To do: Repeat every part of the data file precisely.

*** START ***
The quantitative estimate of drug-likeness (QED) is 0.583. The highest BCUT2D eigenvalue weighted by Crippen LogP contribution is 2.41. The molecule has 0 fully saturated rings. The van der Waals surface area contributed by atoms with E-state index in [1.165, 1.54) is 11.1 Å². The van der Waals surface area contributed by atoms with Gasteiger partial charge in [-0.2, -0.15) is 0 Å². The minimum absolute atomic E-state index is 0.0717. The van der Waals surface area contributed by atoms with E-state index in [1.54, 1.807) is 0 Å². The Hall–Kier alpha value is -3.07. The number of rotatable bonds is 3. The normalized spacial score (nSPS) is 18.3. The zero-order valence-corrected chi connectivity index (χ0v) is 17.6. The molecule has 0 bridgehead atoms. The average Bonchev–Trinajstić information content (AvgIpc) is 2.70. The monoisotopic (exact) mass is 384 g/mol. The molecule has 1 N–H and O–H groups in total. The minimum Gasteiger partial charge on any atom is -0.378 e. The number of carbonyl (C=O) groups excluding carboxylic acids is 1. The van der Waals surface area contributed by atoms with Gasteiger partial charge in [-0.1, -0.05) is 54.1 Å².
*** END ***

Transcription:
The quantitative estimate of drug-likeness (QED) is 0.583. The highest BCUT2D eigenvalue weighted by Crippen LogP contribution is 2.41. The molecule has 0 fully saturated rings. The van der Waals surface area contributed by atoms with E-state index in [1.165, 1.54) is 11.1 Å². The van der Waals surface area contributed by atoms with Gasteiger partial charge in [-0.2, -0.15) is 0 Å². The minimum absolute atomic E-state index is 0.0717. The van der Waals surface area contributed by atoms with E-state index in [1.54, 1.807) is 0 Å². The Hall–Kier alpha value is -3.07. The number of rotatable bonds is 3. The normalized spacial score (nSPS) is 18.3. The zero-order valence-corrected chi connectivity index (χ0v) is 17.6. The molecule has 0 bridgehead atoms. The average Bonchev–Trinajstić information content (AvgIpc) is 2.70. The monoisotopic (exact) mass is 384 g/mol. The molecule has 1 N–H and O–H groups in total. The minimum Gasteiger partial charge on any atom is -0.378 e. The number of carbonyl (C=O) groups excluding carboxylic acids is 1. The van der Waals surface area contributed by atoms with Gasteiger partial charge in [-0.1, -0.05) is 54.1 Å².